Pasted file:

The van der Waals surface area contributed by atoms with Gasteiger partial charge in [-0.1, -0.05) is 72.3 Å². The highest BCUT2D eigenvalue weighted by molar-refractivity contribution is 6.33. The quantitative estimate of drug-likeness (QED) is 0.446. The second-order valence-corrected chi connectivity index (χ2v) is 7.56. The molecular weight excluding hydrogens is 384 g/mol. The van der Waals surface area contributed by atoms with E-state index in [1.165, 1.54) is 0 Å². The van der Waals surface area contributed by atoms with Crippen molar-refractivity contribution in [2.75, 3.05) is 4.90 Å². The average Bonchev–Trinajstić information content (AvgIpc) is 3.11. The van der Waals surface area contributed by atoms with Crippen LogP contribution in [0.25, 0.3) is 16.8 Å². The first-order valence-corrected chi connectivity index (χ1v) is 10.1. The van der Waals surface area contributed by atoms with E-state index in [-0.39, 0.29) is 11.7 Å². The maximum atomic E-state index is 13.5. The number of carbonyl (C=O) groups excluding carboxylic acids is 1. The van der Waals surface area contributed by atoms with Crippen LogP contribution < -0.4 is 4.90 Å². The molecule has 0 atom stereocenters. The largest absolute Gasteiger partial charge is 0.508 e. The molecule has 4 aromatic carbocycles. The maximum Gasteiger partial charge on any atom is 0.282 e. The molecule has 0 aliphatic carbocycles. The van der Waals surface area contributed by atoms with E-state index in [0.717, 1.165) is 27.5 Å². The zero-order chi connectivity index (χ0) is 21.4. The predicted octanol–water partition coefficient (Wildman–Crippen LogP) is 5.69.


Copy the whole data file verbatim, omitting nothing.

The van der Waals surface area contributed by atoms with Gasteiger partial charge in [-0.1, -0.05) is 72.3 Å². The highest BCUT2D eigenvalue weighted by molar-refractivity contribution is 6.33. The quantitative estimate of drug-likeness (QED) is 0.446. The second-order valence-corrected chi connectivity index (χ2v) is 7.56. The molecular weight excluding hydrogens is 384 g/mol. The van der Waals surface area contributed by atoms with E-state index in [1.165, 1.54) is 0 Å². The van der Waals surface area contributed by atoms with Crippen molar-refractivity contribution in [2.75, 3.05) is 4.90 Å². The average Bonchev–Trinajstić information content (AvgIpc) is 3.11. The van der Waals surface area contributed by atoms with Crippen LogP contribution in [0.25, 0.3) is 16.8 Å². The first-order valence-corrected chi connectivity index (χ1v) is 10.1. The van der Waals surface area contributed by atoms with E-state index in [-0.39, 0.29) is 11.7 Å². The maximum atomic E-state index is 13.5. The number of carbonyl (C=O) groups excluding carboxylic acids is 1. The van der Waals surface area contributed by atoms with Crippen LogP contribution < -0.4 is 4.90 Å². The molecule has 0 atom stereocenters. The largest absolute Gasteiger partial charge is 0.508 e. The molecule has 4 aromatic carbocycles. The maximum Gasteiger partial charge on any atom is 0.282 e. The molecule has 0 aliphatic carbocycles. The van der Waals surface area contributed by atoms with E-state index in [0.717, 1.165) is 27.5 Å². The zero-order chi connectivity index (χ0) is 21.4. The predicted octanol–water partition coefficient (Wildman–Crippen LogP) is 5.69.